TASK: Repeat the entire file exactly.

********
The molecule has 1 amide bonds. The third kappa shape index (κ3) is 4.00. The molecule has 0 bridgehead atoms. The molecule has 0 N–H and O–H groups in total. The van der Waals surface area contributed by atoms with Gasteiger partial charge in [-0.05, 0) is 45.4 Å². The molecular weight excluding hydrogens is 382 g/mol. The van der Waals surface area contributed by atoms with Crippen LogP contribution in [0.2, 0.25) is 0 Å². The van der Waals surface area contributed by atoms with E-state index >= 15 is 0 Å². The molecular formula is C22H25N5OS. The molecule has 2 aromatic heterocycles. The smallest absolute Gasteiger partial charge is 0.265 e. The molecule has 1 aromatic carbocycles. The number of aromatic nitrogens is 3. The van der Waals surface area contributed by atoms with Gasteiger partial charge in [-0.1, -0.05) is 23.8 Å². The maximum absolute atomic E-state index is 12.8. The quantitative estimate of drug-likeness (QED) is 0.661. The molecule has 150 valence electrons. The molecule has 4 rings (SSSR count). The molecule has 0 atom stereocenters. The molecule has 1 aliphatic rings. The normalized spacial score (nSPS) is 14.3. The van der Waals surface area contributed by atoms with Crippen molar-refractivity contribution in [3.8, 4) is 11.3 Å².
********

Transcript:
The molecule has 1 amide bonds. The third kappa shape index (κ3) is 4.00. The molecule has 0 bridgehead atoms. The molecule has 0 N–H and O–H groups in total. The van der Waals surface area contributed by atoms with Gasteiger partial charge in [-0.05, 0) is 45.4 Å². The molecular weight excluding hydrogens is 382 g/mol. The van der Waals surface area contributed by atoms with Crippen LogP contribution in [0.2, 0.25) is 0 Å². The van der Waals surface area contributed by atoms with E-state index >= 15 is 0 Å². The molecular formula is C22H25N5OS. The molecule has 2 aromatic heterocycles. The smallest absolute Gasteiger partial charge is 0.265 e. The molecule has 1 aromatic carbocycles. The number of aromatic nitrogens is 3. The van der Waals surface area contributed by atoms with Gasteiger partial charge in [-0.1, -0.05) is 23.8 Å². The maximum absolute atomic E-state index is 12.8. The quantitative estimate of drug-likeness (QED) is 0.661. The molecule has 150 valence electrons. The molecule has 4 rings (SSSR count). The molecule has 0 atom stereocenters. The molecule has 1 aliphatic rings. The normalized spacial score (nSPS) is 14.3. The van der Waals surface area contributed by atoms with Crippen molar-refractivity contribution in [3.8, 4) is 11.3 Å².